The IDRBNR site is located off the south Lincolnshire coast to the east of Skegness and extending eastwards and north from Burnham Flats on the North Norfolk coast. The site occupies The Wash Approaches. Water depths are generally shallow and mostly less than 30m. The area encompasses a wide range of sandbank types and biogenic reef formed by ross worm Sabellaria spinulosa. These features lay almost entirely on the glacial till (sediment deposited by glacial activity) of the Bolders Bank Formation which is responsible for much of the seabed topography.

The group of banks within the Wash Approaches are made up of fine to medium sands derived from coastal erosion processes following the last glacial retreat and marine inundation. Inner Dowsing is a sandbank to the west of the site comprising of coarse sand with some areas of gravel, with a distinctive elongate shape maintained by the tidal currents in the area. The Race Bank-North Ridge-Dudgeon Shoal sandbank system is an example of a sinusoidal sandbank that also has a complex pattern of smaller sandbanks associated with it. Together, this site and Haisborough, Hammond and Winterton SAC provide the only protection to offshore, headland-associated sandbank systems in the southern North Sea. The south-western edge of the IDRBNR site lies adjacent to The Wash and North Norfolk Coast SAC which protects sandbanks and biogenic reef in an inshore setting with a strong coastal influence, as well as estuarine, intertidal and shoreline habitats.

The tops of the sandbanks are characterised by low diversity communities dominated by polychaete worms and mobile amphipod crustaceans. The trough areas between these sandbank features are composed of mixed and gravelly sands, predominantly as veneers over glacial till. In these areas diverse mosaics of biotopes occur, which are dominated by the ascidian Molgula sp. along with a number of nemertean worms and polychaetes. Abundant ross worm Sabellaria spinulosa agglomerations have consistently been recorded within the site. Biogenic reefs formed by ross worm allow colonisation by other species not otherwise associated with adjacent, looser sediment habitats. Areas of high ross worm density support attached epifauna such as bryozoans, hydroids, sponges and anemones. Additional fauna also includes polychaetes, squat lobsters, crabs, the common lobster Homarus gammarus and notably the commercially exploitable pink shrimp Pandalus montagui. Further detail on the evidence for this SAC can be found on the Evidence tab.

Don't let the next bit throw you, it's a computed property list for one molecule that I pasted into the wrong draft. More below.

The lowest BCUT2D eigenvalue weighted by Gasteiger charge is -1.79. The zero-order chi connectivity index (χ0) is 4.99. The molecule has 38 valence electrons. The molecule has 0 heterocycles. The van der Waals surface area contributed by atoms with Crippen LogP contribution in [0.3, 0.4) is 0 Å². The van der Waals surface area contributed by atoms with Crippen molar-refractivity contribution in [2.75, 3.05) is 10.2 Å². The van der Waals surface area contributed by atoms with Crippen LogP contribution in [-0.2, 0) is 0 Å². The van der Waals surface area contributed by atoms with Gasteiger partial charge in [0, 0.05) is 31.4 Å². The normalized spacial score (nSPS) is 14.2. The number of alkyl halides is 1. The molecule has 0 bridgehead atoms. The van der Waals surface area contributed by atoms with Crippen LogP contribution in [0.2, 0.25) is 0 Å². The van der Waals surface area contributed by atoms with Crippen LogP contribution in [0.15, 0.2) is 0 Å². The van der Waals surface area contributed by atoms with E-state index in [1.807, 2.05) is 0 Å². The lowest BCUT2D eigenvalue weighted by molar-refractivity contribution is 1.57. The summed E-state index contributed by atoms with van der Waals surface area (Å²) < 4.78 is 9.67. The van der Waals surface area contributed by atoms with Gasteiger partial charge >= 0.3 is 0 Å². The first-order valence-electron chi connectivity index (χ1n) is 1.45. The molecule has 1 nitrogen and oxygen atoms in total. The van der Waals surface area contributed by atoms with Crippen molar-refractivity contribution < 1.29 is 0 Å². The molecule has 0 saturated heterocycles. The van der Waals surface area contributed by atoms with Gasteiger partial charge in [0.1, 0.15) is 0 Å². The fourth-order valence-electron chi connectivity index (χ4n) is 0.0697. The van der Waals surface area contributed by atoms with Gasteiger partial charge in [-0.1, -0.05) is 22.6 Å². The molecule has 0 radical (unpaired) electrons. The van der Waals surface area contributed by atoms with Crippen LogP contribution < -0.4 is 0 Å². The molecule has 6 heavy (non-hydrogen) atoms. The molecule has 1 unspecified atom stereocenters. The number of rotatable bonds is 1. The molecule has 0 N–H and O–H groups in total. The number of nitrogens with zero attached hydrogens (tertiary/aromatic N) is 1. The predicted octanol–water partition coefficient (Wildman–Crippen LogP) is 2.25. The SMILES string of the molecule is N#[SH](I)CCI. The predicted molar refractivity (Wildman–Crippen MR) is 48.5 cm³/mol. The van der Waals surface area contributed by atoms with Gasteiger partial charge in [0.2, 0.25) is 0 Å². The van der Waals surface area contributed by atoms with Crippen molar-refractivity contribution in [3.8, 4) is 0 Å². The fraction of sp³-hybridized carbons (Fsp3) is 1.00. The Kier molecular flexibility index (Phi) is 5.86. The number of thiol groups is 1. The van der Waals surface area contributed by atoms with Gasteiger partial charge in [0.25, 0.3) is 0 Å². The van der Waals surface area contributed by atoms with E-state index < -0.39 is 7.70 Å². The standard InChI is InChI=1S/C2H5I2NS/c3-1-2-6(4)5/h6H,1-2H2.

Site location: Coordinates for this SAC can be found in the Natura 2000 Standard Data Form listed in the Relevant Documentation.

Site area: 845 km2. The IDRBNR SAC covers a similar area to the second largest island of the Inner Hebrides, the Isle of Mull (875km2).

Site depth range: Depth at the site ranges from 1m below sea level to 70m below sea level.

Charting Progress 2 Biogeographic Region: Southern North Sea.

 

Site boundary description
The boundary around the IDRBNR site is a simple polygon enclosing the minimum area necessary to ensure protection of the Annex I habitats. The site contains sandbanks at depths of predominantly less than 25m, therefore a margin of 100m was used around each sandbank feature to protect them from the effects of mobile gear used on the seabed at some distance from the vessel on the surface.

 

Evidence

 

Last updated: November 2017

 

The full overview of the various data used to support site identification along with information on confidence in feature presence and extent is available in the IDRBNR SAC Selection Assessment Document. JNCC will be adding relevant survey data for this MPA to the JNCC Interactive MPA Map in due course. Some of the data for this SAC has been collected through JNCC funded or collaborative surveys and some through other means. Data from these surveys provide direct evidence confirming the presence of the protected features within the site.

 

Survey and data gathering

  • Southern North Sea Sandbanks Monitoring Survey (2017) Cruise Report - This collaborative survey between Cefas and JNCC covered three sites; Haisborough Hammond and Winterton SAC, Inner Dowsing, Race Bank and North Ridge SAC and North Norfolk Sandbanks and Saturn Reef SAC. This cruise report details the operations carried out onboard the survey which was aimed to acquire monitoring data to contribute to the development of a monitoring time-series for these three sites. Reporting of the data is underway and will be made available in due course.
  • JNCC, Natural England and Cefas Joint Wash Survey to Inner Dowsing, Race Bank and North Ridge SAC and Haisborough, Hammond and Winterton SAC (2011) - This survey aimed to identify the location, extent and condition of Annex I habitat features at these two sites. Acoustic, video and stills, sediment and faunal samples were collected. Reporting is underway and will be made available in due course.

 

Data analysis reports